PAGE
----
In this month's edition of Destination Germany, we take a trip to the east German town of Dessau, home to Bauhaus, the world famous art school that combined crafts and the fine arts, and is famous for both it's buildings architecture and the approach to design that it publicised and taught. 

And as always, if you'd like to help us out, please consider buying us a beer! For the cost of one beer a month, you can help keep this show going! 

106 - Is Germany at risk of a nuclear meltdown?

In this episode, we look at Germany's nuclear energy future... if it has one at all. Plus big news about this very podcast! 

Germany began using nuclear energy in 1969, and by 2011 obtained one-quarter of its electricity from nuclear energy. However, with public opinion in Germany broadly opposed to nuclear power, the current government has begun the phasing out of this energy source.

Eight reactors were shut down in 2011, triggered in part due to the meltdown in Fukushima, Japan. We travel to defunct Rheinsberg nuclear power plant with journalist Jonas Schönfelder find out more about German nuclear energy and what happens to a reactor after you shut it down. We also speak to sustainable energy expert, Professor Ortwin Renn

We'll be asking whether the shutdown is just a populist policy brought about by hysteria and misinformation and can green power really provide a viable alternative.

In this month's edition of Destination Germany, Rob takes us west to Cologne, to hear about Germany's most visited landmark and World Heritage Site, Cologne Cathedral. It's Rob's last Destination Germany and his last episode ever!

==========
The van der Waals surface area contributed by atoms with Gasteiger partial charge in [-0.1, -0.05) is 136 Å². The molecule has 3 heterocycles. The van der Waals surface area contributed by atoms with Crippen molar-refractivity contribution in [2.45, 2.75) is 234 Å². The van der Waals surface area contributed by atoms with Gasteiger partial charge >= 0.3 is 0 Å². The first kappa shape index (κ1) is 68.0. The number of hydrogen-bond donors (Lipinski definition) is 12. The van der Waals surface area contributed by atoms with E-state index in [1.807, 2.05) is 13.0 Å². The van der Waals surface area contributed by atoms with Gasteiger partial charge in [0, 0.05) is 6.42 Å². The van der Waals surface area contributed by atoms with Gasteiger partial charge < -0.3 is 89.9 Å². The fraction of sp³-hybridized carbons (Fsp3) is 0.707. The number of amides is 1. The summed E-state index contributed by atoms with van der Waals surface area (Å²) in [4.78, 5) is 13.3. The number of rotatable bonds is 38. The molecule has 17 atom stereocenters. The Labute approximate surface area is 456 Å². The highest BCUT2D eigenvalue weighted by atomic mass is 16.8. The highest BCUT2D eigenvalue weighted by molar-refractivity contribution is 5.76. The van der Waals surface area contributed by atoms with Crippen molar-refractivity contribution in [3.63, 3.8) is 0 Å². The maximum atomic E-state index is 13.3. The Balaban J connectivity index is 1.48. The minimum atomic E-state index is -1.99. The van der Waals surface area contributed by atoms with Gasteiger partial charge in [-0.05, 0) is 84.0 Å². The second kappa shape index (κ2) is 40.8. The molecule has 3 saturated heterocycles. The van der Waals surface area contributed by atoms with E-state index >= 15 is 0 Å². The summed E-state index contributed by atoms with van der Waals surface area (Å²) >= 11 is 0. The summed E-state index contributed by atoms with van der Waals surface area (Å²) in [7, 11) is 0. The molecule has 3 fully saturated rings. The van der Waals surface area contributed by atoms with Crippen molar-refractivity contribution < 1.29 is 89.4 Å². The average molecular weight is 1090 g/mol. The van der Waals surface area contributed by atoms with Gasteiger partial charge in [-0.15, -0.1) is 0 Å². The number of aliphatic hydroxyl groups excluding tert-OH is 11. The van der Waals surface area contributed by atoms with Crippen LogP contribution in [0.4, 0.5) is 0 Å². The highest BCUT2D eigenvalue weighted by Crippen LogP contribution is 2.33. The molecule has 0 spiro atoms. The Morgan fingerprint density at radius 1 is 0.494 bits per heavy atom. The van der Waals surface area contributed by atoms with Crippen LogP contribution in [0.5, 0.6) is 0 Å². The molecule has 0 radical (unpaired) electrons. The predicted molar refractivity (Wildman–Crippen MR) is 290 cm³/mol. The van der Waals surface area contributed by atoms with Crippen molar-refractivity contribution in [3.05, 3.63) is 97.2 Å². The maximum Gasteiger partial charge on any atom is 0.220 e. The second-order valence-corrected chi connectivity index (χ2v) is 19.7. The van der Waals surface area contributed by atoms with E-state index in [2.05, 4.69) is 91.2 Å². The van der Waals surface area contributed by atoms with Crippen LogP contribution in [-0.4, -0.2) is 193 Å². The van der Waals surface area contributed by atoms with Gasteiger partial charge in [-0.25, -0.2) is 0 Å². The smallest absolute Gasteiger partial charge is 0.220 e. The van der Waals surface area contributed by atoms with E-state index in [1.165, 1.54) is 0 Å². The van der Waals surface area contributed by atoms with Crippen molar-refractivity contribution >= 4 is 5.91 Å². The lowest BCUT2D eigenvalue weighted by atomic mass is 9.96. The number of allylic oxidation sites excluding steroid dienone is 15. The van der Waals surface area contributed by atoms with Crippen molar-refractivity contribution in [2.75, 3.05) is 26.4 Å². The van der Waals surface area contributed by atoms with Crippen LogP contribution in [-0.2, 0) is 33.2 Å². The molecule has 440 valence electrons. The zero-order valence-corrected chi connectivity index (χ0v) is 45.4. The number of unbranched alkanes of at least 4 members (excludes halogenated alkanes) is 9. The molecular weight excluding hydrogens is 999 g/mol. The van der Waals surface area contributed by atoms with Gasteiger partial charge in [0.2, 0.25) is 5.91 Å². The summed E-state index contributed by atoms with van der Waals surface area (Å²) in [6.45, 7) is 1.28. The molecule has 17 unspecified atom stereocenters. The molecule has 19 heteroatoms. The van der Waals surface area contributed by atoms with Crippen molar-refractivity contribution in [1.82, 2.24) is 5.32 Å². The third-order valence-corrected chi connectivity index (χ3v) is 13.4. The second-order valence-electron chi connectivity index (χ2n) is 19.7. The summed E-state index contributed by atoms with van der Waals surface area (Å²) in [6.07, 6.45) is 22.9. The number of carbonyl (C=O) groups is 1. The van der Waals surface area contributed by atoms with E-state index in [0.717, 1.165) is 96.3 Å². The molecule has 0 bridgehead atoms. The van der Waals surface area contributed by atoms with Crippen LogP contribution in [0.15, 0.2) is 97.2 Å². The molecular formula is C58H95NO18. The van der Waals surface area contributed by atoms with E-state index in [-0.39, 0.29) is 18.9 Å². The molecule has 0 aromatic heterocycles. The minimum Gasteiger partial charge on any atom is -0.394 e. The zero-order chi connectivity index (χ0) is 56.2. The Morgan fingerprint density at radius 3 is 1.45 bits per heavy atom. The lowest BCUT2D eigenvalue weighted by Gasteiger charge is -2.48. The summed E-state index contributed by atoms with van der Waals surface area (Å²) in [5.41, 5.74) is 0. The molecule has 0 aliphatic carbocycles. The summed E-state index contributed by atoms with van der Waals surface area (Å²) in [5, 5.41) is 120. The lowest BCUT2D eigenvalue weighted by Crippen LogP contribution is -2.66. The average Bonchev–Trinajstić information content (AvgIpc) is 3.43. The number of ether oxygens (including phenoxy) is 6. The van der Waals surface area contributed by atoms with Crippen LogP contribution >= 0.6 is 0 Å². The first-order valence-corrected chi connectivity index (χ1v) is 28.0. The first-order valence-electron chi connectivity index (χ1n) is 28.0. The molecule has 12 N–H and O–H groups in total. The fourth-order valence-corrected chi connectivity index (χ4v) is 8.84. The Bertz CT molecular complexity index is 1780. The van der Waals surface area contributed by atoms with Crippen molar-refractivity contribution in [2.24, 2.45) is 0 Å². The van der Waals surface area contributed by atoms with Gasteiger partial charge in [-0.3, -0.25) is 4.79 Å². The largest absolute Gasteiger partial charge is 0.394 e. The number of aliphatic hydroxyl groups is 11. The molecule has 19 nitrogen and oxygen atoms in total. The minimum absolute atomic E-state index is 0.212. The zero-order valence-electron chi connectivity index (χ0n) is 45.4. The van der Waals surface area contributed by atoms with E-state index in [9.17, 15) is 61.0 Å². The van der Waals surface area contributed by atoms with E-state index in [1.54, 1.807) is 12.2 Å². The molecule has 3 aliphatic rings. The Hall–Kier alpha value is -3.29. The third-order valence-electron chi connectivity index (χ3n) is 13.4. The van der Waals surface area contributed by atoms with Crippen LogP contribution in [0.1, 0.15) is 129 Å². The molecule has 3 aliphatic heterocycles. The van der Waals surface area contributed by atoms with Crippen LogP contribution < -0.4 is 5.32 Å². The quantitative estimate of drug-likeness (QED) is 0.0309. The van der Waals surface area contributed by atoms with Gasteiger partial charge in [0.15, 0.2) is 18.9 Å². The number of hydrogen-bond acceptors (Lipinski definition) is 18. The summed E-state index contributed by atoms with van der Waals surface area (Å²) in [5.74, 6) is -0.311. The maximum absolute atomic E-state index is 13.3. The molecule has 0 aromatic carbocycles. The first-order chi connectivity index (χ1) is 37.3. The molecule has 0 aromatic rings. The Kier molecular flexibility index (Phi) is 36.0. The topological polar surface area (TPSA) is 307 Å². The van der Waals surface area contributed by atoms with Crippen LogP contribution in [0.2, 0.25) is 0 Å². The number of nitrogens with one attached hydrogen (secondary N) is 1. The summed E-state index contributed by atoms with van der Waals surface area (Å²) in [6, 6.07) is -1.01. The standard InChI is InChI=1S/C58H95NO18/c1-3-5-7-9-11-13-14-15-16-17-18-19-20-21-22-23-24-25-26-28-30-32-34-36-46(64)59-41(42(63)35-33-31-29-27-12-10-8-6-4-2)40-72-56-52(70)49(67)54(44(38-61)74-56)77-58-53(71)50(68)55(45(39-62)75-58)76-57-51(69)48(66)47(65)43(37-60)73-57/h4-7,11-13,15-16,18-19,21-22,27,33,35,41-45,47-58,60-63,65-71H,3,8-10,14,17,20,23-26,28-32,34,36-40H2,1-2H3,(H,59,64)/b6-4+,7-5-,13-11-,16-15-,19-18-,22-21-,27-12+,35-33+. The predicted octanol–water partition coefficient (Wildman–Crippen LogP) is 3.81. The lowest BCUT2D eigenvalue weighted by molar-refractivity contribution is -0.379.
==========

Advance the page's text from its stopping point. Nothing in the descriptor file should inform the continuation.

Also on the show, a bloody stabbing on a train in Bavaria sparks worries over terrorist attacks on German soil. Just weeks later, a supposed plot to attack Dusseldorf with machine guns and explosives is uncovered. We're joined by Olcan Hiller to discuss our top story.

If you'd like to help us out, please consider buying us a beer! For the cost of one beer a month, you can help keep this show going! 

Tanks a lot: Germany wins Strong Europe Tank Challenge

Leopard 2A6 tanks helped Germany win the Strong Europe Tank Challenge 2016! (Image: US Army/public domain)

Leopard 2A6 tanks helped Germany win the Strong Europe Tank Challenge 2016! (Image: US Army/public domain)

Sure, Germany may have come last in the Eurovision Song Contest but at least other countries know to watch out on the battlefield. That's because Germany came out on top in the 2016 Strong Europe Tank Challenge!

The competition was hosted in Bavaria by the US Army and the German Bundeswehr as an opportunity to train and show off the firepower of six NATO nations. 

Tank crews are tested in categories such as vehicle identification, battle damage assessment, mounted orienteering, camouflage and dealing with improvised bombs. 

Germany's Mountain Panzer Battalion 7, Panzer Brigade 12 were the top team using the Leopard 2A6 - a model which improves upon the Cold War-era Leopard 2. The United States failed to gain a place on the winner's podium.

“It was challenging, but it was a lot of fun,” said German tank commander Staff Sgt. Tim Walter, according to Stars and Stripes. “We’re all happy... we worked so hard for this.”